Dr Rachel King

Lecturer in Biological Psychology

Rachel King

About

Lecturer in Biological Psychology

Post-Doctoral Researcher in the Aging and Dementia Lab.

Laboratory and Technology Officer

BACKGROUND

Dr. Rachel King is a Lecturer in Biological Psychology at the Institute of Education, Health and Social Sciences.

Rachel has a DPhil in Experimental Psychology conferred by the University of Oxford, a research MSc in Psychology granted by the University of Amsterdam (Major: Brain & Cognition, Minor: Clinical) and a BSc in Psychology granted by the University of Portsmouth. For her DPhil she received a Marie Curie Early-Stage Researcher Fellowship on an International Training Network project investigating individualised diagnostics and rehabilitation of attentional disorders.

Rachel has an interest in research integrity, methods to improve research practice and the role of mental capacity in research consent. During her PhD she managed lab ethics, which involved submitting and maintaining multi-project applications (working with healthy populations and with individual that have neurological conditions) and running the ethics induction for new students and staff.

She is also a graduate member of the British Psychological Society.

MODULE TEACHING

Rachel leads the following modules:

  • PSY204 – Research Methods: Experimental Design and Analysis
  • PSY201 – Biological Psychology

And supports:

  • PSYM03 – Clinical Psychology, Life Coaching, and Technological Applications (Technology Section)

She is also responsible for supervising research projects at BSc, MSc and PhD level.

RESEARCH INTERESTS

Rachel is interested in brain health and neurodegeneration.

For her DPhil she worked on attentional processes involved in top-down control of goal directed behaviour. This included neuropsychological work examining the functional impact and lesion neuroanatomy of impaired selective attention following stroke and experimental work examining goal neglect and dual task processing. She has also previously piloted a cognitive training programme for executive dysfunction following stroke and been involved in a project examining cognitive decline following deep brain stimulation for Parkinson’s disease.

Currently Rachel is interested broadly in interventions that can improve quality of life for individuals with cognitive difficulties. These interventions may focus on enhancing cognitive performance through mechanisms of neuroplasticity (e.g., cognitive training or tDCS) or through improving assessment or standards of care.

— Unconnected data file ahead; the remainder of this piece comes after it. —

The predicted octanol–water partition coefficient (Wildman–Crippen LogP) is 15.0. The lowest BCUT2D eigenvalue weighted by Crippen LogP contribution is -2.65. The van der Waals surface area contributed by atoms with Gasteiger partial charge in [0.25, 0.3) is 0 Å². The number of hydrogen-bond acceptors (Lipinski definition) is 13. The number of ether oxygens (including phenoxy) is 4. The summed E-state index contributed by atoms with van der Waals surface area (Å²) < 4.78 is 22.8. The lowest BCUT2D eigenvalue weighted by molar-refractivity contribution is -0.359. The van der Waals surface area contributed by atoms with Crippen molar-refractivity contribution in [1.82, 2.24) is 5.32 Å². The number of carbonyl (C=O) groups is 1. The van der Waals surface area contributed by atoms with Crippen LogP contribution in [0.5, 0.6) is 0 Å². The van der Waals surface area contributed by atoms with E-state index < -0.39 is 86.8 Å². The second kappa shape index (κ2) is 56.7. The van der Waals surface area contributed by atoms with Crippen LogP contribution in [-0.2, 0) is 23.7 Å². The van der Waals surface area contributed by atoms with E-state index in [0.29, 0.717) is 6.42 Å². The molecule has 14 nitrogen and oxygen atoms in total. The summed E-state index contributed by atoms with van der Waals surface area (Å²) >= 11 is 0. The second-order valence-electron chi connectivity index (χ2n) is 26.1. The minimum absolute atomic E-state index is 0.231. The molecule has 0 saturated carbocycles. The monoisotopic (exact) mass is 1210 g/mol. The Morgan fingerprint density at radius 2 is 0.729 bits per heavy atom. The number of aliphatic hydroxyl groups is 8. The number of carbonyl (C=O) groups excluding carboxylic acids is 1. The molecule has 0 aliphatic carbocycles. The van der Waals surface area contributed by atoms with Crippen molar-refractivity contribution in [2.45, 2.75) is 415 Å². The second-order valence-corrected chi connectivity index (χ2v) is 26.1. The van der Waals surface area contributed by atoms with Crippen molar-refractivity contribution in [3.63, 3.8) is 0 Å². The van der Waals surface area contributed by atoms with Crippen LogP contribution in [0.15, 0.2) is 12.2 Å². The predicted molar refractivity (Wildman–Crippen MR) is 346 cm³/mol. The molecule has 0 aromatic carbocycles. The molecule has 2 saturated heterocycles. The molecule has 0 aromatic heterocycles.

Publications

List of publications

King, R. L., Gillebert, C. R., Humphreys, G. W. & Demeyere, N. (in prep). Lesion Neuroanatomy of Post Stroke Deficits in Auditory Selective Attention.

King, R. L., Brosnan, M., Humphreys, G. W. & Demeyere, N. (in prep). Auditory Selective Attention: The Prevalence of Deficits and Impact on Functional Independence Following Stroke.

Sample of conferences

King, R. L., Brosnan, M., Humphreys, G. W., & Demeyere, N.  Post-stroke functional status: the contribution of impaired selective and sustained attention. Poster presented at 6th Scientific Meeting of the Federation of the European Societies of Neuropsychology (13-15th September 2017). Maastricht, The Netherlands.

King, R. L. Gillebert, C, R., Levenstein, J., Humphreys, G. W., & Demeyere, N. Lesion Neuroanatomy of Post Stroke Deficits in Selective Auditory Attention. Poster presented at the Cognitive Neuroscience of Executive Function (28th-30th September 2017). Padova, Italy.

King, R. L., Dalmaijer, E. S., Humphreys, G. W. & Demeyere, N. Goal Neglect: A Unitary Concept? Poster presented at Autumn School of Cognitive Neuroscience (2nd August, 2016). Oxford, UK.

King, R. L., Brosnan, M., Humphreys, G.W., & Demeyere, N. Post-stroke Deficits in Attention and Working Memory: Prevalence and Impact on Sub-acute and Long Term Functional Status. Poster presented at British Neuropsychological Society Autumn Meeting (26-27 October 2016), London, UK.

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PhD Supervision

Areas of Supervision: Neuropsychology and Experimental Psychology

  • PhD project (Susan Hindman): Use of virtual reality based cognitive training to support cognitive development in school age children – Director of Studies
  • Clinical PhD project (Camille Cousley): Improving the assessment of mental capacity for individuals with dementia in an acute hospital setting. – Director of Studies
  • Clinical PhD project (Ross Webster) – Improving clinical decision making regarding the implementation of non-beneficial treatment during end-of-life care. – Part of the Supervisory Team

Other department members

Alison Woodward
Alison Woodward
Deputy Director of the Conservatoire and Programme Coordinator for BA (Hons) Acting for Film and BA (Hons) Music
Benjamin Sharpe
Benjamin T. Sharpe
Lecturer in Psychology, Programme Coordinator for the BSc Criminology and Forensic Psychology

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